ALLAN PATIENCE. Where do we go from here?

“Why do we experience such difficulty even imagining a different sort of society? Why is it beyond us to conceive of a different set of arrangements to our common advantage? Are we doomed indefinitely to lurch between a dysfunctional ‘free market’ and the much advertised horrors of ‘socialism’?” – Tony Judt, Ill Fares the Land  

It is slowly dawning on Australia’s ideologically blinkered political class that the neoliberal project has passed its use-by date. Even Paul Keating, one of neoliberalism’s chief architects in Australia, now acknowledges that its public policy relevance has come to an end.

Nonetheless as neoliberal junkies, our current politicians persist in public policy making that conforms to its dictates about deregulating the private sector and selling off public enterprises. They are incapable of thinking outside the “iron cage” of economic rationalism. A while ago the excellent Jacqueline Maley described a certain politician as “an intellectually lazy pest.” That very apt description now applies to nearly all of our politicians, state and federal. They are nearly all intellectually lazy pests. Political discourse in Australia has come to a very dead end.

Consider the evidence. Wage levels have flat-lined for nearly two decades. Inequality is now among the worst levels ever in this country’s history. Manufacturing industries are collapsing or moving offshore. The costs of electricity and other basic services are skyrocketing. Education standards in public schools are in decline. The public health system is over-stretched. Full time employment is increasingly rare. Housing for most young adults is no longer affordable. Infrastructure across much of the country is falling apart. Our public transport services are outdated and neglected. (Compare, for example, our grubby and graffiti stained trains with those in Singapore, Beijing, or Tokyo.)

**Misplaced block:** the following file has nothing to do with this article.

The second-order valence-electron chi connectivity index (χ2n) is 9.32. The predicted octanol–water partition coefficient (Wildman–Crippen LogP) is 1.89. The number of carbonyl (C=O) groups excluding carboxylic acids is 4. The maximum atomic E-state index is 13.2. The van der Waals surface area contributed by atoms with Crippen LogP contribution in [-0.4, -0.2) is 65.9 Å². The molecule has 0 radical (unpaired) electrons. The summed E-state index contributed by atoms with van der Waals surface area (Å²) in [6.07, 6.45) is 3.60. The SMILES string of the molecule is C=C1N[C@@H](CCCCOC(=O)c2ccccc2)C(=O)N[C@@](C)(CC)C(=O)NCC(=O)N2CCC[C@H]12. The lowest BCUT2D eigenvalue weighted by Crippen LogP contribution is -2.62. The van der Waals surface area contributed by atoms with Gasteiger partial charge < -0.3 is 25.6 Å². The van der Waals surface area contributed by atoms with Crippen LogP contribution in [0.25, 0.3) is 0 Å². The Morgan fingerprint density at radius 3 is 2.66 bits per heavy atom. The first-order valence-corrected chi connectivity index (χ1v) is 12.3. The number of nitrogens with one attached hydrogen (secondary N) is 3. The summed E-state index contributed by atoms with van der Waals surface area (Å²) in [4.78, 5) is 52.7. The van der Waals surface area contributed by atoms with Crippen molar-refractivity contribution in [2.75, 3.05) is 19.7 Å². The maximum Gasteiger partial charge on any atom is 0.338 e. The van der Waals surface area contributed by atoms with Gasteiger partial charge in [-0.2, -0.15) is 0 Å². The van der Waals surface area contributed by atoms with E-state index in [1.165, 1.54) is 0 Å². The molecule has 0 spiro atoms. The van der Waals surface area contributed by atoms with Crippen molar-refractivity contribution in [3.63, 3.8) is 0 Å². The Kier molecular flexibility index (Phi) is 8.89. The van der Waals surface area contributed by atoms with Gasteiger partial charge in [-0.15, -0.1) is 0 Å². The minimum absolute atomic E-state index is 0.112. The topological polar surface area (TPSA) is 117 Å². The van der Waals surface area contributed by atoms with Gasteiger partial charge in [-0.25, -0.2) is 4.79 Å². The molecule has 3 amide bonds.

The social consequences of neoliberalism are equally appalling. The inequality it incubates is opening up rancorous social divisions along class, gender, age, ethnic, religious and regional divides. Our privately (and badly) run prisons are locking up people whose crimes are too frequently the consequence of poverty, mental illness, racial prejudice, loneliness, and sheer desperation. The rural/urban divide is widening even as our major cities are becoming over-crowded. Road rage and vicious outbursts on buses and trams are becoming “normal.” Alienation is clouding Australia’s great tradition of a fair go for everyone.

Who have been the beneficiaries of this era of public policy vandalism? Clearly the big four banks have profited handsomely from government indifference to their questionable business practices. A Royal Commission into their behaviour is way overdue. The obscene salary levels of CEOs of major companies point us to another category of overly entitled players in the economy. Certain politicians (probably more than we know of) are cynically rorting expense allowances. Big law firms and medical specialists have also joined the gravy train, as have leading real estate agents, financial planners, and a host of shonky “life style coaches” and equally dodgy “consultants” on just about everything except how to live happily and cooperatively in a civilized community.

The basis of neoliberalism’s claim to replace the vaguely welfarist public policy orientations of post-War western governments was that public institutions had become hopelessly bureaucratic and self-serving. Some government departments, for example, were spending more on salaries, travel, work entitlements, and offices and infrastructure than on the services they were meant to be delivering to the public. Their priorities were horribly wrong. Red tape and regulatory protocols were cumbersomely byzantine and increasingly irrelevant to the outcomes they were supposed to achieve. And much else besides. So a radical solution was needed.